There was probably no living man, certainly no living film star, who forged a deeper link to the past than Harry Carey, Jr., who passed today at the age of 91.
His father was the quintessential cowboy star in the last age when that had something to do with playing actual cowboys. The man the elder Carey made his deepest mark with, and left a very deep mark on, in the early silent era–roughly the late teens and early twenties–was the young director John Ford, who, after he and Carey, Sr. had a falling out (Ford had them with everyone sooner or later, though most were repaired), went on to become the singular giant of American cinema.
On one of the commentary or extra tracks for one of Ford’s westerns (I don’t have the time to look up which just now, unfortunately), the younger Carey said that when Ford was in ascendance in the thirties, his father told him Ford would never hire him again…but when the time came he would hire Carey, Jr. himself.
The time happened to be just after Harry, Sr. died, when Ford dedicated Three Godfathers, his next film, to him. And he hired his son (who gave a performance worthy of the faith displayed by both older men) to star in it.
After that, Carey, Jr. was a ubiquitous presence, not just in Ford’s films, but in westerns particularly and films generally, for decades. And when his acting day was finally done, he wrote a well-regarded memoir specifically devoted to his time in Ford’s stock company and made himself available for numerous interviews and documentaries where he never failed to project the prime family trait in spades.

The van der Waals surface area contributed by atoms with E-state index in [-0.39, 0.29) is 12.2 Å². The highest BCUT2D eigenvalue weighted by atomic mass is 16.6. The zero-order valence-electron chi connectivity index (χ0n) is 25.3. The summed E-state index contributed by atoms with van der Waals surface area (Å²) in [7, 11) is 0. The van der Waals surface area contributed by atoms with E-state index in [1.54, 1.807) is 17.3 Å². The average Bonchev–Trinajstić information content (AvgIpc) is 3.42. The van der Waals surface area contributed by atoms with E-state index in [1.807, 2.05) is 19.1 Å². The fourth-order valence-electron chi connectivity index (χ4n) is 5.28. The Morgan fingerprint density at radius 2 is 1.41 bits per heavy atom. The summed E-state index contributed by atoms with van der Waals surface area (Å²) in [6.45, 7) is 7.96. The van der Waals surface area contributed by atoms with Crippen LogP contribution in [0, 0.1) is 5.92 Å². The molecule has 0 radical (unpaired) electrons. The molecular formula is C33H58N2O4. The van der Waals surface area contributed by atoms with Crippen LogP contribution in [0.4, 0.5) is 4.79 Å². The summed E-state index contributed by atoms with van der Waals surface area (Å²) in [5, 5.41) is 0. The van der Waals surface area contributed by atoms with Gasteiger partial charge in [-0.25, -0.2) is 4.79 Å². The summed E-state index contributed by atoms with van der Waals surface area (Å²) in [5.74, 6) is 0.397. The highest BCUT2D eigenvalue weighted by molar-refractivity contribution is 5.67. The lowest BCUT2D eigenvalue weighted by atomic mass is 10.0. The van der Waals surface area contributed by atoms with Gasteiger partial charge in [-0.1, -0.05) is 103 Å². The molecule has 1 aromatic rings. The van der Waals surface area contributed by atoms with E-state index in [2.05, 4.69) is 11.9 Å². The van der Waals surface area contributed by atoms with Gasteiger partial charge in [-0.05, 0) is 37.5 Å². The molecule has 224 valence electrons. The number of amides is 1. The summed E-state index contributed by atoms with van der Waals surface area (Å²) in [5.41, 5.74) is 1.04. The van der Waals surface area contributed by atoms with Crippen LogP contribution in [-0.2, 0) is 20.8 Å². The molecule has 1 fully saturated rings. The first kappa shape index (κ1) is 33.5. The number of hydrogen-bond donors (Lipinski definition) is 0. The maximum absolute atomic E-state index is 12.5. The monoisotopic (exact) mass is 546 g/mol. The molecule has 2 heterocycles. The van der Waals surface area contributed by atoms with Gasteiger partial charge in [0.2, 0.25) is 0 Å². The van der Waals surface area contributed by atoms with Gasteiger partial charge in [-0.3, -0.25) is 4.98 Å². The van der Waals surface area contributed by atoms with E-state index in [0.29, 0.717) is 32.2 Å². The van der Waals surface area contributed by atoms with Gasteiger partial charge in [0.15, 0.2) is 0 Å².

That quality was fundamental, old-fashioned decency and having a father and son who wore its mantle so easily and unassumedly around for a nearly a combined century–as a reminder of possibilities in a degenerating world–was probably worth as much on its own as the legacy of all those wonderful films.
For my money, the younger Carey’s signature performance (among many fine ones) was in The Searchers, where the manner and timing of his early death shaped the story in ways few, if any, critics have ever written about. I think Carey probably did not mind being largely passed over in the volumes dedicated to a film that has been written about–and dissected–as thoroughly (and from as many conceivable angles) as any.
He seemed to be from the school that believed if they didn’t talk about you–if people took it for granted that just about anyone could have played those crucial scenes that ended up being on your shoulders–it meant you had done it right.
And that having done it right–on screen or off–was its own best reward.
(For a nice excerpt involving Ford and John Wayne from Carey, Jr’s memoir, please check here)